Jury finds Ware guilty

Murder conviction is 2nd in '93 killings of ex-fiancee, friend

Verdict takes 2 1/2 hours

Sentencing phase of trial starts today

he is eligible for death

July 20, 1999|By Andrea F. Siegel | Andrea F. Siegel,SUN STAFF

An Anne Arundel County Circuit Court jury convicted Darris A. Ware yesterday of first-degree murder in the death of his ex-fiancee and her friend, and that opens the way for a decision this week on whether the former Navy seaman should be executed.

Relatives of the victims hugged and smiled through tears as Ware stood expressionless at the end of the first part of his retrial. In 1995, Ware was convicted and sentenced to death, but that was overturned on appeal.

If sentenced to death again, Ware, 28, will join 16 prisoners on Maryland's death row. All are housed in Baltimore at the Maryland Correctional Adjustment Center.

Court of Special Appeals Judge Raymond G. Thieme, presiding over the retrial, told jurors to return this morning to begin their role as sentencers. But Ware's attorneys said the Fort Pierce, Fla., native is unsure whether to request sentencing by the jury or by the judge.

He will get at least a life sentence in the deaths of Betina "Kristi" Gentry, 18, and her friend, Cynthia V. Allen, 22.

They were at the Gentry home in Severn on Dec. 30, 1993. A man convicted in a killing who was on a prison telephone with Allen heard some of the fatal gun blasts.

No Anne Arundel jury has sentenced someone convicted of murder to death in at least 30 years, prosecutors said. In 1995, Judge Eugene M. Lerner sentenced Scotland E. Williams to death in the killings of two lawyers in their home outside Annapolis. The case was reversed on appeal. Williams was convicted again last year, and Judge Pamela L. North sentenced him to life without parole plus 70 years.

Prosecutors were pleased with the verdict, which jurors reached after deliberating 2 1/2 hours.

"The question was what degree [of murder], and I don't think they struggled very much with that, either," said Kathleen E. Rogers, assistant state's attorney.

Jurors also convicted Ware on two handgun charges, each of which would bring a sentence of five to 20 years, the first five without parole.

Assistant Public Defender Rodney C. Warren said he was disappointed by the verdict, which capped four days of testimony.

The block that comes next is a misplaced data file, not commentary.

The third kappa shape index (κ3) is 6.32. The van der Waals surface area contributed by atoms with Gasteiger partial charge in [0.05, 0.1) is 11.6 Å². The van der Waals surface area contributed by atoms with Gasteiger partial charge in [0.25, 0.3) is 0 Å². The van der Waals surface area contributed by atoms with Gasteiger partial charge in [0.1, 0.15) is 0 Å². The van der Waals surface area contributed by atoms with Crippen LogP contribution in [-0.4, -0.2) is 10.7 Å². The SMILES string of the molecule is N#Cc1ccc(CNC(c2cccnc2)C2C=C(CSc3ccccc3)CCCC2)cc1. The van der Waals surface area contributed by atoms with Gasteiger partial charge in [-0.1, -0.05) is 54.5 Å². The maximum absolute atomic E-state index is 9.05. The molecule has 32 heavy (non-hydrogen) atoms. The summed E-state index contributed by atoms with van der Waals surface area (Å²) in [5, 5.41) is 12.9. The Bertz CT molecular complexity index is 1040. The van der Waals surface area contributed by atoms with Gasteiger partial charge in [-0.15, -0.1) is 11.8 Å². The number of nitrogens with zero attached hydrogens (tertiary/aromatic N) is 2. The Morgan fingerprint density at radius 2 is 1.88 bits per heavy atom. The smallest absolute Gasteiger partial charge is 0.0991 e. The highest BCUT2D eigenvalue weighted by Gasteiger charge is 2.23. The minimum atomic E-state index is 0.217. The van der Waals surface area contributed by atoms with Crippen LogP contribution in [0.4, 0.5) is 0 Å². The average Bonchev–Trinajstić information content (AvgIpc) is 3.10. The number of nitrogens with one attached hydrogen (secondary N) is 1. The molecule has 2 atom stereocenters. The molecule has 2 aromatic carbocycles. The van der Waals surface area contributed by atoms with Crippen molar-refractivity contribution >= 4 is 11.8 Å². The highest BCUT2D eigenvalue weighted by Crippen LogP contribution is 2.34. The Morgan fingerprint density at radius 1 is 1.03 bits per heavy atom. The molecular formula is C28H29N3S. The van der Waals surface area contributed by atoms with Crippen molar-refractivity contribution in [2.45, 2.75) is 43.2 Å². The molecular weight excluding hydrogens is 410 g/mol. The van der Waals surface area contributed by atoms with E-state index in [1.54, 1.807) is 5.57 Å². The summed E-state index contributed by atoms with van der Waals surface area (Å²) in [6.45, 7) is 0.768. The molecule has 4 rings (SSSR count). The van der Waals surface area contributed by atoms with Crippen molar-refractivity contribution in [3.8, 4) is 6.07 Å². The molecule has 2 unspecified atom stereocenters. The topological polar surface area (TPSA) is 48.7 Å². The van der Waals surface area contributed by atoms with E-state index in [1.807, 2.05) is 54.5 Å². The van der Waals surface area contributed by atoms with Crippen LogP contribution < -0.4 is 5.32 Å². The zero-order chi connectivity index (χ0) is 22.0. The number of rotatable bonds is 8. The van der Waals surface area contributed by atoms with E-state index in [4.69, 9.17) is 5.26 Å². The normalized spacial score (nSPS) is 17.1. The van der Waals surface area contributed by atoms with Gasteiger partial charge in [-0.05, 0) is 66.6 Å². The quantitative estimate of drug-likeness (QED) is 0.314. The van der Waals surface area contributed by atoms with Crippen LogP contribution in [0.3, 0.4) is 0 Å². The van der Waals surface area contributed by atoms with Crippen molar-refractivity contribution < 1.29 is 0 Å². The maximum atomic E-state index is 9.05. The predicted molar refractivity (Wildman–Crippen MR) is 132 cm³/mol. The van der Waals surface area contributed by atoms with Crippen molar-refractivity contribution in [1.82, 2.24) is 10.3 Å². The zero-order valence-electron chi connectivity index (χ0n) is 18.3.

The Court of Appeals reversed the results of Ware's first trial, held in Howard County because of publicity. The state's highest judges said prosecutors violated rules by not revealing that a Baltimore County judge was waiting for the outcome of the Ware case to decide whether the life sentence for the key witness, the prisoner who heard the gunshots over the telephone, should be reduced.

Rogers told jurors that allegations that Ware arrived at the Gentry home with a loaded gun showed intent.

"What other intent do you have when you pull out your gun and fire it five times?" she said.

Warren had tried to discredit witnesses, especially Edward L. Anderson, the prisoner who overheard the shooting. Though Anderson acknowledged he wants his sentence reduced, prosecutors said they have made no promises.

The verdict leads to what is akin to a second trial, a sentencing in which Ware will fight for his life. Under Maryland law, a jury or a judge weighs aggravating and mitigating factors, among them the brutality of the crime and the background of the person convicted of murder charges. As with the verdict, the 10-man, 2-woman jury must be unanimous in its decision on life or death.

Assistant State's Attorney Thomas J. Pryal promised the prosecution would be brief today in bolstering its bid for the death sentence. Edward Gentry and Ramon Vega, the fathers of the slain women, are expected to speak. Pryal will show photographs of the victims and discuss what prosecutors say is the calculated nature of the crime.

The defense will probably take tomorrow and much of Thursday to plead for Ware's life. Warren did not disclose his strategy. But in the sentencing for the first trial, the jury heard Ware apologize, saw photographs of him as a youngster, and listened to his mother, two childhood friends and high school football coach speak about him.

Relatives of the victims declined to talk about the verdict or the anguish of listening, for a second time, to details of the women's deaths. Some family members cried, shook their heads or left the courtroom as witnesses recounted the events.

Jurors heard a series of witnesses describe the failing relationship between Gentry and Ware that culminated in her death. Ware punched her in the face the morning of the slayings, after which her brother beat him and threw him out of the house, according to court records. Ware retaliated first by pointing his gun at Kevin Gentry -- Gentry did not know the weapon was empty -- and then by returning to the home just past noon, "armed and ready," Rogers said in her closing statements.

While Allen was on the telephone with Anderson, whose romantic letter to Betina Gentry was found in the Gentry living room, Gentry and Ware argued again. Anderson testified that Allen told him Ware was in the house. He said he heard screaming and shooting before he was disconnected.

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